The Panopticon review at Traverse Theatre, Edinburgh – ‘a striking performance’
There’s great ambition in Jenni Fagan’s adaptation of her acclaimed 2012 novel, about a young woman growing up in the care system, for the National Theatre of Scotland.
A technically complex staging performed by a nine-person ensemble, The Panopticon reflects Fagan’s own experience of growing up in care. Like the central character Anais (Anna Russell-Martin), the author experienced more than 30 care home moves.
Anais ends up in the Panopticon, an old Victorian institution with sinister, decommissioned shackling devices behind its locked doors.
Debbie Hannan’s production features strong performances throughout. Gail Watson, as Anais’ coarse dominatrix adoptive auntie, and Paul Tinto, as an emotionally over-invested care worker, are particularly good. But it’s Russell-Martin, on stage for the whole production, who holds this complex character piece together.
She brings a fierce non-conformity and a vibrant intellectual curiosity to Anais as the 15-year-old character comes of age. Anais endures punishing emotional and physical suffering, including the suicide of friends and a grim episode of sexual violence. She develops the paranoid fantasy/coping mechanism that she’s being watched all the time by a mysterious force known as ‘the experiment’ (represented by Lewis den Hertog’s sinister video projections).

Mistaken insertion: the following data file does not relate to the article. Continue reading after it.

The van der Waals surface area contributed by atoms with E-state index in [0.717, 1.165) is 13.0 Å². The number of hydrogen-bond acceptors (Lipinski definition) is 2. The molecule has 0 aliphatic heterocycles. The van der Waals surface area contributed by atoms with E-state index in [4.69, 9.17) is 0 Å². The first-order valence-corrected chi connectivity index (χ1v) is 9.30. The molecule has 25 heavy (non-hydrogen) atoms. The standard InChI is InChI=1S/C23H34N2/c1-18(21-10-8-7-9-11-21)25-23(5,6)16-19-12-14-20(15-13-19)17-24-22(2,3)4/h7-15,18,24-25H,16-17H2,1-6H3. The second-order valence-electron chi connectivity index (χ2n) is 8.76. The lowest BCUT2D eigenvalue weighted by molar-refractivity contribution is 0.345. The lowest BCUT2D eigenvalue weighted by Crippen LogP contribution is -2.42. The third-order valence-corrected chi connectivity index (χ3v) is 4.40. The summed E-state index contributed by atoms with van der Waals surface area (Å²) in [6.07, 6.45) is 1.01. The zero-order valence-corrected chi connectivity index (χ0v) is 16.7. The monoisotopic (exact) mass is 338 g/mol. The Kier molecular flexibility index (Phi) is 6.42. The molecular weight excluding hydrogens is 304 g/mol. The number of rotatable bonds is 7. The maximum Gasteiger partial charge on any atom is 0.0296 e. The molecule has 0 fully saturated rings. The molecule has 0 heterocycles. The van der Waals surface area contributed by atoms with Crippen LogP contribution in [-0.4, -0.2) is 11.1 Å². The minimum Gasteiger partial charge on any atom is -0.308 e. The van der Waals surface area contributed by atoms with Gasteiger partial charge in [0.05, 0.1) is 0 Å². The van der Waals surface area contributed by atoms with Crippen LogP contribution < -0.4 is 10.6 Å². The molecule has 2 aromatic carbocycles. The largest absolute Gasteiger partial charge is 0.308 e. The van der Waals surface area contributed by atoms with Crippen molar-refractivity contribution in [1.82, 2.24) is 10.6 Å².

Designer Max Johns’ versatile set – an arc of nine revolving, two-tier cells – reinforces this feeling of being viewed at all times: a by-product of the care system’s institutional surveillance, and a wider metaphor for the forms of interaction we all submit to now.
If at times the piece feels overstuffed, Russell-Martin’s performance ensures it remains resonant.
Want to continue reading? Support The Stage with a subscription
We believe in fair pay for everyone who works in the arts, and that includes all our journalists and the whole team who create The Stage each week.
As a family-run, independently-owned publication, we rely on our readers' subscriptions to pay journalists to produce the informed and in-depth articles you want to read.
The Stage will always strive to report on great work across the country, champion new talent and publish impartial investigative journalism. Our independence allows us to deliver unbiased reporting that supports the performing arts industry, but we can only do this with your help.